Weight Of Water

Film still for Weight Of Water

Award-winning films such as L'Enfant have the Dardenne brothers pegged as grim realists but the painstaking pair do far more than simply shoot what's there. By Jonathan Romney

At Cannes last year Belgian film-makers Jean-Pierre and Luc Dardenne won their second Palme d'Or with L'Enfant (The Child), only six years after the award had gone to their film Rosetta. The scrupulously unglamorous, unsentimental story of a teenage girl and her survival strategies, Rosetta was a questionable choice for some commentators, its reduced canvas and minor key at odds with the expectation that a Palme d'Or winner should be a grand statement or a work self-consciously determined to change the course of film history.

For other viewers, however, Rosetta's triumph was a heartening vote for economical, hands-on film-making of acute observational intelligence. The Dardennes' follow-up Le Fils (2002) was conceived on a still-tighter, even minimalist scale: its camerawork hung so closely on the shoulders of actor Olivier Gourmet that the audience could almost count the hairs on his beefy neck. Some saw Le Fils as a veiled religious parable of redemption. Olivier, a carpentry teacher, takes on a teenage pupil: the boy who killed his son. The story ends with conflict followed, it's implied, by forgiveness, and given the detailed attention to Olivier's craft - the grain and heft of timber, the arduous work of cutting and carrying planks - some read Le Fils as expressly Christian.

Equally, though, one might consider Le Fils the most precise docu-drama ever made about the business of carpentry. What renders the Dardennes' films special is that they are remarkably specific about specifics. Things, people, places, types of work are observed at extremely close quarters, and beyond what we see (or what is implied, for sometimes only a doorframe is required to suggest an entire room) nothing more need be said.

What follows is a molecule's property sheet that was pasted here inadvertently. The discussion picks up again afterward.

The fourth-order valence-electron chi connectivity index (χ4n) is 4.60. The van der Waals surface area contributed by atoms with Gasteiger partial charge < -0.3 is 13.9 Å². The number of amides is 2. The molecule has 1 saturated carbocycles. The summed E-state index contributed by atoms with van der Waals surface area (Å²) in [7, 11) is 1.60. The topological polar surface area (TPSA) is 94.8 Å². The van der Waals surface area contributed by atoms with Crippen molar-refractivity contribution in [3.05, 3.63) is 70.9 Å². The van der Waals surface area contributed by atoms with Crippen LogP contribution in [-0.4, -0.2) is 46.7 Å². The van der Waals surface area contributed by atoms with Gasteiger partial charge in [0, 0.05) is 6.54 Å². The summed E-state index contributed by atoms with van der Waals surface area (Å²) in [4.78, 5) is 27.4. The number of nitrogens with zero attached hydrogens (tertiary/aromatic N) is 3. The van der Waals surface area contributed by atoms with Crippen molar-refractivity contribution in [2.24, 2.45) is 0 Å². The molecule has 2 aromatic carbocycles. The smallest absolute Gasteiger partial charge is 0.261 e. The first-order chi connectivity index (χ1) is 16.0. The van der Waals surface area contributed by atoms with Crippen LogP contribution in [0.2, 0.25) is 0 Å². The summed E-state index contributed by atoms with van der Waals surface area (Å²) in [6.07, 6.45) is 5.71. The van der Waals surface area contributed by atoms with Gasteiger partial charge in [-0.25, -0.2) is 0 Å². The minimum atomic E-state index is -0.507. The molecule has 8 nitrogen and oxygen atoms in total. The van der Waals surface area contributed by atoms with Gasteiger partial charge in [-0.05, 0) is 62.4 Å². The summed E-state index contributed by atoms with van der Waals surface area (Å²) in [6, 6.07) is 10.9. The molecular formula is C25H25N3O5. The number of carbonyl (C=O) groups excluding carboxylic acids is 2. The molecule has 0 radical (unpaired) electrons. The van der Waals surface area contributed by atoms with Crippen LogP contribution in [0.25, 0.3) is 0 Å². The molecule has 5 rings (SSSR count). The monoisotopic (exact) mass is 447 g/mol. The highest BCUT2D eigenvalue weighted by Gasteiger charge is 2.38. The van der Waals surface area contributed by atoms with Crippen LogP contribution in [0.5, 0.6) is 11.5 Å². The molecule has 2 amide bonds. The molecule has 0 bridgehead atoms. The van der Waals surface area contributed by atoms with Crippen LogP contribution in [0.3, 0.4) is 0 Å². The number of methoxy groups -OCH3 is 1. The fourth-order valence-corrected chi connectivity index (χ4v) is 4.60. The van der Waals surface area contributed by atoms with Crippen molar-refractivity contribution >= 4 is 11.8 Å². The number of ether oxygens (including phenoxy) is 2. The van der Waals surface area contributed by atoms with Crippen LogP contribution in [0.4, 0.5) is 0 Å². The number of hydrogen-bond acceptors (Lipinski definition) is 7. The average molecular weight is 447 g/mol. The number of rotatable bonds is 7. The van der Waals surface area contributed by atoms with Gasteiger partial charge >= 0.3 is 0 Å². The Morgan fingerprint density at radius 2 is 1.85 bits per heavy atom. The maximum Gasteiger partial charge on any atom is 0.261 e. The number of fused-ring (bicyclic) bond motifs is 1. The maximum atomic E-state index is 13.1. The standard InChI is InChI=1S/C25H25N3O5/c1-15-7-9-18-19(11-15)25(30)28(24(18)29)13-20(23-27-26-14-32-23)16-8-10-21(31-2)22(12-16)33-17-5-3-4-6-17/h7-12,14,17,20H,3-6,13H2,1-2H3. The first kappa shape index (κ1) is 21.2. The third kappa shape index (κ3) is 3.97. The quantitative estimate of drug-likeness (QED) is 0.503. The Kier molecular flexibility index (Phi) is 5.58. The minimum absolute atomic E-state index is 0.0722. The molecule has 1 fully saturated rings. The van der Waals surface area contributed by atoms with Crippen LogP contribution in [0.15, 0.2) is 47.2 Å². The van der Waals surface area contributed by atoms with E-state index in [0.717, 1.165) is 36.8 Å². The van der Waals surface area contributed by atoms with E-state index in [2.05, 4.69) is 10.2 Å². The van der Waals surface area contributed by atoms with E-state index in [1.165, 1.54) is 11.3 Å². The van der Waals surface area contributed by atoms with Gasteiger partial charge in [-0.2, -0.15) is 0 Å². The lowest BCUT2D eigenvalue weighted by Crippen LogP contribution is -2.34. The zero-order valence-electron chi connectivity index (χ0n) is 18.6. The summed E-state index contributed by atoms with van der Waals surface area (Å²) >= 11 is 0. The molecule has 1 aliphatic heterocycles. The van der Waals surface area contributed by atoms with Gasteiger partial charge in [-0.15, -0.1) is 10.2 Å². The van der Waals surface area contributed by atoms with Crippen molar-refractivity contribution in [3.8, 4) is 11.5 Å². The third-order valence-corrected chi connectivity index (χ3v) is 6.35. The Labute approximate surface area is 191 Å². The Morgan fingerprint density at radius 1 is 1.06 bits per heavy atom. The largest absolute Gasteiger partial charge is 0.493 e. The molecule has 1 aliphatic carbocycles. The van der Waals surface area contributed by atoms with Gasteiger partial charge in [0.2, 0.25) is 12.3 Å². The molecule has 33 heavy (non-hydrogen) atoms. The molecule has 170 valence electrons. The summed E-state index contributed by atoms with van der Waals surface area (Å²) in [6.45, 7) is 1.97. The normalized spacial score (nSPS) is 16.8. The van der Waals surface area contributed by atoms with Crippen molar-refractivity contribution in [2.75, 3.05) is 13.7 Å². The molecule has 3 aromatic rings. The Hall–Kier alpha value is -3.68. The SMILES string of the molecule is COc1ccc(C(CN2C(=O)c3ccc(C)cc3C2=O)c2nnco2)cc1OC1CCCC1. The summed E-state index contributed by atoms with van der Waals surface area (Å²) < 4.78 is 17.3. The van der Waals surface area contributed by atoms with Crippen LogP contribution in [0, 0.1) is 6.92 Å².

The same scrupulous economy is visible in L'Enfant, once again set in the Belgian industrial town of Seraing, near the Dardennes' base in Liège. Originally inspired by the sight of a young girl aimlessly wheeling a pram, L'Enfant begins with teenage mother Sonia, played by newcomer Déborah François, going in search of 20-year-old Bruno, the father of her newborn baby Jimmy. When Bruno eventually turns up (played by Jérémie Renier, who starred in the brothers' 1996 film La Promesse), he's too engrossed in one of his small-time scams to take much interest in his son. We soon realise that Bruno is a child himself: unable to comprehend ideas of adult relationships and fatherhood, he blithely squanders whatever he can hustle.

Then he commits an act all the more shocking for the gauche matter-of-factness with which he does it: he decides to sell his baby for adoption. In a nerve-racking sequence he delivers little Jimmy to a flat, waiting in another room while unseen figures swap the child for an envelope of banknotes - one discreetly wrapped bundle for another. Daringly, the film refuses to exploit this plot point in a standard fashion: very soon after, Bruno retrieves the goods and Jimmy is returned to his mother. Sonia sends her lover packing, having fainted when he coolly reassures her, "We'll have another", and the rest of the film shows Bruno crashing to earth from his fantasy world of weightless love and fast money after a grilling by a policeman (the briefest cameo for Olivier Gourmet) and a beating by the traffickers, to whom he is now in debt. At last Bruno has to take responsibility for himself after nearly causing the death, in the muddy river Meuse, of Steve, his teenage accomplice in petty theft.

The film ends with a reconciliation scene that will inevitably raise comparisons with Bresson's Pickpocket, as Rosetta did with Mouchette. But while the conclusion is emotionally satisfying, it's hardly neat, with several questions unresolved. Will the couple learn to live together as adults? How will Bruno deal with his debt? And what kind of life is in store for the hapless Jimmy?

What makes the Dardennes' realism so extraordinary is the concreteness with which the brothers define their territory. Much has been written about how they have turned the dingy and unpromising Seraing into a microcosmos: they shot several documentaries there in the 1970s and 1980s and have made the town their entire fictional universe since their second fiction feature Je pense à vous (1992). What emerges from the interview below is just how important it is for the Dardennes to know their locations intimately, down to individual rooms.

It's also apparent that, although their films use the concrete material that's to hand, the Dardennes don't leave anything to chance. Their anecdotes below make clear that in their films things don't just happen; rather, the Dardennes take circumstance and integrate it into the shape of their fiction. Theirs is a realism that's neither caught on the fly nor the product of detached artifice, but one that's painstakingly sought out by the brothers - detectives nosing out the dramatic essentials in an apparently nondescript world.

Last Updated: 10 Feb 2012